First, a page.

Yes. Sometimes it seems like a good alternative when fashion feels really stressful.
Has the animation partnership helped the Sadie Williams brand and vice versa?
Yeah for sure. It’s a way to express my creativity using another outlet besides fashion design. I think the first time I recognized that it directly helped my brand was when I was approached by Mandi Lennard to design a collection for Barbie and she specifically asked if we could make an animation to accompany it too. Which is actually one of my favorites!
3 years ago you were quoted in a Dazed article saying “I have no plans for my own label, I think I would go mad.” What changed since then?
Probably gone a bit mad!
I started because Sarah Mower interviewed me before the launch of my & Other Stories collaboration and asked ‘what’s next?’ I said I wasn’t sure and she suggested that I apply for Newgen. I was accepted and thought it’s probably now or never.
So I started small with a collection of 6 looks. I decided not to take it to a showroom (for buyers) because I more wanted to see if I could cope and enjoy doing my own label before starting properly. I ended up managing well and decided I wanted to keep it going.
How was your time at Central Saint Martins?
I studied my BA at Brighton and my tutor Jane Shepherd recommended that I apply for the CSM MA for the Textiles pathway. It was the best decision I made because before then I always struggled a bit, and found pattern cutting very tricky. Once I began approaching design through textiles, I felt everything fall into place. I spent the whole first year experimenting loads, and learning a lot from my mistakes. The course taught me to recognize my strengths and edit my ideas to deliver a focused and refined outcome.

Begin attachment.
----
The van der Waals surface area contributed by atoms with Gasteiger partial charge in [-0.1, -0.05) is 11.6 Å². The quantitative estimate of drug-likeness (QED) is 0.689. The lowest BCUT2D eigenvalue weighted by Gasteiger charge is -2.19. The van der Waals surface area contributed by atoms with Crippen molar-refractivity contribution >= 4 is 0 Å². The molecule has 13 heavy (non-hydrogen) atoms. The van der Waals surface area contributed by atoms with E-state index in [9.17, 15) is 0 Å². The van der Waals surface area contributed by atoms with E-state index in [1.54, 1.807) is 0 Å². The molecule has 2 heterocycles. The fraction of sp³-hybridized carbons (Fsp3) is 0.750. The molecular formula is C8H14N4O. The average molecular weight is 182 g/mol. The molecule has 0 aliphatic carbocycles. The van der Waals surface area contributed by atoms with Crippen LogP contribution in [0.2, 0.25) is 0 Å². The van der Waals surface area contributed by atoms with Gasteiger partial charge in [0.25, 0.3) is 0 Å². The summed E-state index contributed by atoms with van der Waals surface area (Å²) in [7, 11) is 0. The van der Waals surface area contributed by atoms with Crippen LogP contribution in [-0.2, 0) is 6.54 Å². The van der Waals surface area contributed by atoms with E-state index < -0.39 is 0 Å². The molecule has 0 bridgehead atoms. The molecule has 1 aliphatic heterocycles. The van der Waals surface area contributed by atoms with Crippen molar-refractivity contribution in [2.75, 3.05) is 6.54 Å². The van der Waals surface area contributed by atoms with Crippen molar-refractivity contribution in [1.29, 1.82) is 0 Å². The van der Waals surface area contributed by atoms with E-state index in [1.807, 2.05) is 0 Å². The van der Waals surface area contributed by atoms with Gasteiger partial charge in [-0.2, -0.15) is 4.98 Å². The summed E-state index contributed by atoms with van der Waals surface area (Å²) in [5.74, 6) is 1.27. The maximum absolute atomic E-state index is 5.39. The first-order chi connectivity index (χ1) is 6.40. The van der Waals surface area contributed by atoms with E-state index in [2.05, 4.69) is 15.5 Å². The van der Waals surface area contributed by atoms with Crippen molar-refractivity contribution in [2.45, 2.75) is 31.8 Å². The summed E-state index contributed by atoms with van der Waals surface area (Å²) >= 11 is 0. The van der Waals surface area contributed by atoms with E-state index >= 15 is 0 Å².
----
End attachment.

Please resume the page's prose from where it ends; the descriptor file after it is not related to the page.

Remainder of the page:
What influenced your aesthetic the most early on?
The first place I was allowed to go shopping unaccompanied by my parents was down my local Portobello market; me and my best mate were age seven and given one hour, so we literally ran to every stall and shop we loved. I think growing up going around Portobello, and Shepherds Bush markets have definitely had a massive influence. I still shop at both. And going to boarding school, away from London meant that as a teenager I could really experiment and play around with my clothes in that strange kind of isolated and protected environment.
What is your creative process from concept to runway?
I’m quite eclectic in how I collect my research, from all different sources, including lots of images from photography books, and original garments bought from Portobello Market and E-bay. I also like to buy textiles, trims, and materials, often from places like Shepherds Bush, and experiment with them.
I then collate all my images/materials and create collages and mood-boards that express the ‘world’ that the collection inhabits. These go up on my walls as a constant reference. Quite a lot of my work is reflective of my personal style too, that mix of tomboyish/graphic/sporty combined with feminine/decorative/elegant.